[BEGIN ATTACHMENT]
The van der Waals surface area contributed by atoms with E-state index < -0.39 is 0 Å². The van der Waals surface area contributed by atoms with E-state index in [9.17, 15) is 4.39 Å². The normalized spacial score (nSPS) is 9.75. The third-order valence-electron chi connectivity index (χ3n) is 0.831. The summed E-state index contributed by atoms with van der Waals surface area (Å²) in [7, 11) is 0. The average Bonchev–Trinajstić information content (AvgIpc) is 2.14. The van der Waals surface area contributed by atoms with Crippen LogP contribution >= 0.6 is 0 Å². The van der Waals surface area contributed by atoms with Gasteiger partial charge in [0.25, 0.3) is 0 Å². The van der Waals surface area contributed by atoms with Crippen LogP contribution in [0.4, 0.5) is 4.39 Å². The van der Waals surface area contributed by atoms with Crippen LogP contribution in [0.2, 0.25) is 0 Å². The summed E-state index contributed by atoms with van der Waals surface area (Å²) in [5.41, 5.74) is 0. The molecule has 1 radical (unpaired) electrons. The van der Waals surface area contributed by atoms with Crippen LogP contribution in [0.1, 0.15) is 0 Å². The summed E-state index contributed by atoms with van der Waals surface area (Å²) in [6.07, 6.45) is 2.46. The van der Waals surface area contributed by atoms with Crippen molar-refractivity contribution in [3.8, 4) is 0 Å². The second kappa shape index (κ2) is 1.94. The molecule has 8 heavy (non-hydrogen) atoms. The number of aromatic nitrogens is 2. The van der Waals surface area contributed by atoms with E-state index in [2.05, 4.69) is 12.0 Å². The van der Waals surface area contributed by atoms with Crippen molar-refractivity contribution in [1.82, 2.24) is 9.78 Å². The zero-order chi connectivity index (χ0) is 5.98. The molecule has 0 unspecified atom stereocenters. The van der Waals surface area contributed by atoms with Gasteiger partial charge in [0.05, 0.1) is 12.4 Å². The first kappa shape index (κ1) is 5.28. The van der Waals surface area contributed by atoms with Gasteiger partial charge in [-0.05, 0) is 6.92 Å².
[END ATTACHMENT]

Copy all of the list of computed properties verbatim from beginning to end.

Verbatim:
The van der Waals surface area contributed by atoms with E-state index < -0.39 is 0 Å². The van der Waals surface area contributed by atoms with E-state index in [9.17, 15) is 4.39 Å². The normalized spacial score (nSPS) is 9.75. The third-order valence-electron chi connectivity index (χ3n) is 0.831. The summed E-state index contributed by atoms with van der Waals surface area (Å²) in [7, 11) is 0. The average Bonchev–Trinajstić information content (AvgIpc) is 2.14. The van der Waals surface area contributed by atoms with Crippen LogP contribution >= 0.6 is 0 Å². The van der Waals surface area contributed by atoms with Gasteiger partial charge in [0.25, 0.3) is 0 Å². The van der Waals surface area contributed by atoms with Crippen LogP contribution in [0.4, 0.5) is 4.39 Å². The van der Waals surface area contributed by atoms with Crippen LogP contribution in [0.2, 0.25) is 0 Å². The summed E-state index contributed by atoms with van der Waals surface area (Å²) in [5.41, 5.74) is 0. The molecule has 1 radical (unpaired) electrons. The van der Waals surface area contributed by atoms with Crippen LogP contribution in [0.1, 0.15) is 0 Å². The summed E-state index contributed by atoms with van der Waals surface area (Å²) in [6.07, 6.45) is 2.46. The van der Waals surface area contributed by atoms with Crippen molar-refractivity contribution in [3.8, 4) is 0 Å². The second kappa shape index (κ2) is 1.94. The molecule has 8 heavy (non-hydrogen) atoms. The number of aromatic nitrogens is 2. The van der Waals surface area contributed by atoms with E-state index in [2.05, 4.69) is 12.0 Å². The van der Waals surface area contributed by atoms with Crippen molar-refractivity contribution in [1.82, 2.24) is 9.78 Å². The zero-order chi connectivity index (χ0) is 5.98. The molecule has 0 unspecified atom stereocenters. The van der Waals surface area contributed by atoms with Gasteiger partial charge in [0.05, 0.1) is 12.4 Å². The first kappa shape index (κ1) is 5.28. The van der Waals surface area contributed by atoms with Gasteiger partial charge in [-0.05, 0) is 6.92 Å².